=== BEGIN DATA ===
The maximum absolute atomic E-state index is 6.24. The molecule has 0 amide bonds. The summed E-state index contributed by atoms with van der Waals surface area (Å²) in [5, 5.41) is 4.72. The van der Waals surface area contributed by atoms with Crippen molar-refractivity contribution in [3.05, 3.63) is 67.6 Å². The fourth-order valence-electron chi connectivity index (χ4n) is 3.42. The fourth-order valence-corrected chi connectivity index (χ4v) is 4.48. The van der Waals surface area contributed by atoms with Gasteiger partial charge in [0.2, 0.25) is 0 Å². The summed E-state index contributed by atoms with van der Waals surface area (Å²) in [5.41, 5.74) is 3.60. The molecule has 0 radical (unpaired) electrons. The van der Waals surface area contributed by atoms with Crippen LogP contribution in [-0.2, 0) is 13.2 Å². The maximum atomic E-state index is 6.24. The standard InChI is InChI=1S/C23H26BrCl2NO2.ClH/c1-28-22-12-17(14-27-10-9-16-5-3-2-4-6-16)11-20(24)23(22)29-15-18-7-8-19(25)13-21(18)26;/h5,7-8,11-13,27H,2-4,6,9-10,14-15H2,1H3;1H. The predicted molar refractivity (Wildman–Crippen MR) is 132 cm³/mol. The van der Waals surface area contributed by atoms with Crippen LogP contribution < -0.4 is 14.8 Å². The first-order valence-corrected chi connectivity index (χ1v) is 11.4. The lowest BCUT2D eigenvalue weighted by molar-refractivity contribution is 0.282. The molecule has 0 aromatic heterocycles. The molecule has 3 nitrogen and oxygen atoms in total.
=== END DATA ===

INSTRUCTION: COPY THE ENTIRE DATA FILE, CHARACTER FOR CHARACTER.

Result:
The maximum absolute atomic E-state index is 6.24. The molecule has 0 amide bonds. The summed E-state index contributed by atoms with van der Waals surface area (Å²) in [5, 5.41) is 4.72. The van der Waals surface area contributed by atoms with Crippen molar-refractivity contribution in [3.05, 3.63) is 67.6 Å². The fourth-order valence-electron chi connectivity index (χ4n) is 3.42. The fourth-order valence-corrected chi connectivity index (χ4v) is 4.48. The van der Waals surface area contributed by atoms with Gasteiger partial charge in [0.2, 0.25) is 0 Å². The summed E-state index contributed by atoms with van der Waals surface area (Å²) in [5.41, 5.74) is 3.60. The molecule has 0 radical (unpaired) electrons. The van der Waals surface area contributed by atoms with Crippen LogP contribution in [-0.2, 0) is 13.2 Å². The maximum atomic E-state index is 6.24. The standard InChI is InChI=1S/C23H26BrCl2NO2.ClH/c1-28-22-12-17(14-27-10-9-16-5-3-2-4-6-16)11-20(24)23(22)29-15-18-7-8-19(25)13-21(18)26;/h5,7-8,11-13,27H,2-4,6,9-10,14-15H2,1H3;1H. The predicted molar refractivity (Wildman–Crippen MR) is 132 cm³/mol. The van der Waals surface area contributed by atoms with Crippen LogP contribution < -0.4 is 14.8 Å². The first-order valence-corrected chi connectivity index (χ1v) is 11.4. The lowest BCUT2D eigenvalue weighted by molar-refractivity contribution is 0.282. The molecule has 0 aromatic heterocycles. The molecule has 3 nitrogen and oxygen atoms in total.